Centres of Excellence -> Endocrinology and Diabetes -> Microvascular complications

Microvascular complications

Microvascular complications are: retinopathy, neuropathy and nephropathy.

Diabetic retinopathy is one of the leading causes of poor vision and blindness which is 25 times more common in people with diabetes than in the general population. It is important to know that microangiopathy of the retina in diabetes begins before the appearance of clinically visible signs of the disease with changes in the structure and function of the small blood vessels of the retina on the back of the eye where the image of what we see is created. According to the modern classification, the classification of diabetic retinopathy is divided into non-proliferative and proliferative diabetic retinopathy and diabetic maculopathy. In non-proliferative diabetic retinopathy we have changes in the capillaries of the retina due to which they become permeable, create bubbly expansions of the blood vessel walls (microaneurysms) that can burst and then spotty, spotty hemorrhages and edema, hard and soft exudates are seen in the retina. Proliferative diabetic retinopathy is a late stage of the disease in which ischemic areas are formed due to obliteration (clogging) of small blood vessels and as a reaction to ischemia, new irregular, fragile vessels (neovascularization) grow and are prone to bursting and leaking fluid. During growth, the newly created vessels gradually enlarge and branch and the connective tissue that surrounds them multiplies and creates fibrovascular membranes that spread along the surface of the retina or rise into the vitreous. Due to the fragility of their walls the newly formed blood vessels burst and cause bleeding in the retina or in the vitreous body. When bleeding occurs in the vitreous tissue, vision suddenly weakens. The connective tissue grown into the vitreous gradually tightens, causing distortion of the retina and tearing of blood vessels with profuse bleeding and can also cause tractional detachment of the retina (retinal ablation) which results in blindness. Refractory secondary neovascular glaucoma is a very common complication of retinal ischemia.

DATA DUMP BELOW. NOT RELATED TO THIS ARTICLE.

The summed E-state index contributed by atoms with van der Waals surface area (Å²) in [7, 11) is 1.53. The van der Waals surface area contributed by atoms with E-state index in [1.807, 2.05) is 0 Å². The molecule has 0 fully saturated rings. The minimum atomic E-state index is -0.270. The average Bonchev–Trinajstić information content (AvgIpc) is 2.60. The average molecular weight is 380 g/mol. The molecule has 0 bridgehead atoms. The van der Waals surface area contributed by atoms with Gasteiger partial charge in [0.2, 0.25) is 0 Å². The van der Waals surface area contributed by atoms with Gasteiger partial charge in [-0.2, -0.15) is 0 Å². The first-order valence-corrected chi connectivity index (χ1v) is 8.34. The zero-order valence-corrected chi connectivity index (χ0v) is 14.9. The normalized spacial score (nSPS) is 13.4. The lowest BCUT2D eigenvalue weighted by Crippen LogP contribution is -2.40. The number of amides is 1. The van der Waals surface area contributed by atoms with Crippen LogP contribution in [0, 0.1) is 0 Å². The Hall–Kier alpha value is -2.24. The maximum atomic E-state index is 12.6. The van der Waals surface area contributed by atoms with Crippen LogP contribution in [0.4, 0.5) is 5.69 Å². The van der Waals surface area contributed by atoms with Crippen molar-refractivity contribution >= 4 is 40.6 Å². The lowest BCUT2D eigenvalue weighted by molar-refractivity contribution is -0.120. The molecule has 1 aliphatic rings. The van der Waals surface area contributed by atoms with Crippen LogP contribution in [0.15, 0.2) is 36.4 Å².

Diabetic maculopathy is a special form of retinopathy in which pathological microvascular changes affect the area of the macula, the functionally most important part of the retina at the back of the eye. It is the place of greatest visual acuity that allows us to distinguish details when reading or watching television. Changes can develop at any stage of diabetic retinopathy. Due to damage in the area of the macula, the blood vessels become permeable and swelling (edema) of the macula occurs and symptoms of vision impairment occur which are experienced as blurring, distortion of the image and difficulty seeing at night. Diabetic maculopathy is the main cause of visual acuity loss and blindness in people with diabetes.

Retinopathy does not cause noticeable visual disturbances until it is very advanced. Timely laser photocoagulation of the retina is still the basic method of treating diabetic retinopathy. Timely laser treatment is an effective way to treat severe visual impairment. The patient does not recognize the initial stages of diabetic retinopathy so it is very important to identify and regularly monitor the initial reversible changes whose further deterioration can be prevented by controlling variable risk factors (glycemia, blood pressure, fat, not smoking). A complete ophthalmological examination includes: determination of visual acuity, measurement of intraocular pressure and examination of the anterior and posterior segments of both eyes after pupil dilation using pupil dilation drops. For type 2 patients, the first ophthalmological examination is done when the disease is discovered because the disease can last for a long time (20% of patients have retinopathy when the disease is discovered). If there are no signs of diabetic retinopathy the examination is repeated once a year and if changes are found, the ophthalmologist will determine the time of the new examination in order to start timely treatment with laser or drugs. Patients with type 1 diabetes should have their first examination by an ophthalmologist five years after the discovery of diabetes. Women with diabetes who plan to become pregnant are recommended to have an ophthalmological examination before conception, during pregnancy in the first trimester and six months after giving birth. Pregnant women with gestational diabetes do not have an increased risk of developing diabetic retinopathy so regular ophthalmological examinations are not necessary.

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